1. More Villages Abandoned In Cabo Delgado: Humanitarian Crisis Worsens


On 13 July 2022 Ikweli reported:

“The humanitarian crisis in Cabo Delgado, which recently displaced 36,000 people, is still worsening, and further attacks continue to occur, as has happened recently in the centre of the province. The populations of Mussemuco and Mitepo villages in Meluco district were targeted by insurgent attacks last weekend, leaving dead and massive damage. The insurgents, according to local sources, burned several houses in the village of Mitepo on Saturday, while on Sunday night, in addition to burning houses Mussemuco, a few kilometres from the village of Meluco, caused the death of a male person. Part of the population fled to the village of Meluco, while the other is without shelter and food. Classes, for now, are also interrupted, some children followed with parents and guardians. Ikweli sources in Pemba note that Cabo Delgado province is increasingly militarized. In recent days considerable war material has arrived in that province.”

Elsewhere, an unknown armed group beheaded two people in Ancuabe district and threatened the population of the area, which since June has been the scene of new attacks in Cabo Delgado. The victims of Wednesday’s attack (13.07) were two young people who were carrying out agricultural work together with a woman. The survivor was coerced by the attackers to take the victims’ heads to the village (Muaja) as a warning. The group that attacked the residents was hooded and threatened to enter the village of Muaja, according to reports reported by Lusa news agency. The situation caused the village to be “completely abandoned,” said one of the sources from Nanhupo.

The population and local authorities suspect the group of being part of the insurgent movement that has terrorized the region since October 2017.


2. Locals Fear Angoche Will Become The Next Palma As Prospecting Is Fast-Tracked


We have been reporting on the fears of local communities in Angoche (that Angoche will be the next Palma) from as long ago as 24 August 2021 when we reported the following:

“The Mozambican government says that the first oil and gas exploration wells in the Angoche basin, in Nampula province, will be carried out in 2022. However, NGOs in the province claim that there is little transparency in the activities of extraction companies. In October 2014, the Mozambican government launched the 5th tender for prospecting for hydrocarbons in the Angoche Basin. The contracts were initialed in 2018, but the Covid-19 pandemic delayed the process. Max Tonela, Minister of Mineral Resources and Energy, says that he hopes “that the activities to carry out the first drilling will take place in 2022”. However, non-governmental organizations in the area are suspicious. According to them, the Government is doing everything in silence and there is little participation of NGOs

in the process. Jordão Matimula, director of the National Association for Rural Extension (AENA), says that they only had “knowledge of the potential of oil in the Angoche basin after the fifth round that took place at Government level four years ago”. But since then, they have had no further information about the process. Matimula fears that the conflict that affects the province of Cabo Delgado will reach Angoche, due to its resources, and due to its poverty and unemployment. He recalls that the coastal regions of Mozambique, such as Pemba, Ilha de Moçambique, Nacala and Nacala-a-velha, have been the target of recruitment for extremist groups. “We don’t want Angoche to be a new stage for insurgents in Mozambique,” he says”.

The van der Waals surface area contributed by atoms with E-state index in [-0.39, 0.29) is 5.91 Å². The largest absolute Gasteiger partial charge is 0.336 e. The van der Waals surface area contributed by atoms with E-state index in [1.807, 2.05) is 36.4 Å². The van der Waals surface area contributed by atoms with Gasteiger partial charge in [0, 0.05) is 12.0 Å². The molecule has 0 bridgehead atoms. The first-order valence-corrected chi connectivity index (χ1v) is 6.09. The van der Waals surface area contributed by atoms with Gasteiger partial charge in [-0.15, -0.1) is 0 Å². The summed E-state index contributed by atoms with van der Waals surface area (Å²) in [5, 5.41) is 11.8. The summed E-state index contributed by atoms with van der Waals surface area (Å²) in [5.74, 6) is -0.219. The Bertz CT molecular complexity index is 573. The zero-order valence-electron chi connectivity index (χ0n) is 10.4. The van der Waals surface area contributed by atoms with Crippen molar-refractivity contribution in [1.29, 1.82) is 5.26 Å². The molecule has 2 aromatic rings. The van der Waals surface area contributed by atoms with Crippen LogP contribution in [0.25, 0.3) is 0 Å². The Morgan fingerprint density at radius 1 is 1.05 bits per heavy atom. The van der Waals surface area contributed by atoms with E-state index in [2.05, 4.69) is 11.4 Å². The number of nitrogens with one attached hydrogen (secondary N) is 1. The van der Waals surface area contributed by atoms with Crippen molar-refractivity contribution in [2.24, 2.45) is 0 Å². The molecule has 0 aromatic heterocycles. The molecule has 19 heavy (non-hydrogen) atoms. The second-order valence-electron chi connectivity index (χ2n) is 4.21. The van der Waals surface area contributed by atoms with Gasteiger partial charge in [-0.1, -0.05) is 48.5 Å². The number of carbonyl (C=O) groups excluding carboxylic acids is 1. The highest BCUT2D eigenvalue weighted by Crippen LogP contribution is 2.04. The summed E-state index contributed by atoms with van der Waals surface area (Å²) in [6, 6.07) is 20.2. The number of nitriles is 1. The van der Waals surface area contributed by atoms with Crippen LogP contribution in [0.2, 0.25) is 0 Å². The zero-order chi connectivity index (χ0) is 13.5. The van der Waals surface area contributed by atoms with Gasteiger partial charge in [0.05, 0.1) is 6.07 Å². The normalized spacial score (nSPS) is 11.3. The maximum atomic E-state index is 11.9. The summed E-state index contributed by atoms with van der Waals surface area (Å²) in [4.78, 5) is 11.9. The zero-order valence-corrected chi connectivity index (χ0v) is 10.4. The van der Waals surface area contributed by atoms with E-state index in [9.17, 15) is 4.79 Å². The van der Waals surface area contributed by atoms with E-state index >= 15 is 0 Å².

The process is now picking up speed, and local communities are still not being consulted or informed – neither by the oil companies nor by the Mozambican government. In March 2022 it was announced that oil majors ExxonMobil, Rosneft and TotalEnergies are among the 13 companies that submitted bids in the 6th Licensing Round for the Concession of Hydrocarbon Exploration and Production Areas in Mozambique. In addition to these three companies, Italy’s ENI, Russia’s Novatec, China’s Sinopec, CNOOC, CNPC and PetroChina International, Qatar Petroleum, South Africa’s Sasol, the Indian ONGC Videsh, Ireland’s Discovery Exploration and Aiteo, from Nigeria. In addition to a bid from the parent company, TotalEnergies submitted a second bid through one of its corporate arms, TotalEnergies EP New Venture. The process covers 16 intervention areas, totalling more than 92,000 square kilometres: five in the Rovuma basin, seven in Angoche, two in the Zambezi Delta and two in the Save.

In an apparent fast-tracking of the process, it was announced on 13 July 2022 that London-based Geopartners has signed an exclusive agreement with Mozambique’s National Petroleum Institute to perform a new multiclient 3D geophysical survey over the country’s offshore Angoche Basin. “The project will comprise acquisition of a minimum 12,000 sq. km of 3D Multi-Client data over Blocks that will be awarded following the closure of the current 6th Licensing Round,” the company announced in a communique.

GeoPartners will apply acquisition and imaging techniques to improve illumination of complex structures to help reduce exploration risk and support potential fast-track production and development. Pre-acquisition permitting is underway, with the six-month survey due to start early next year. Early processed results should be issued by year-end 2023.

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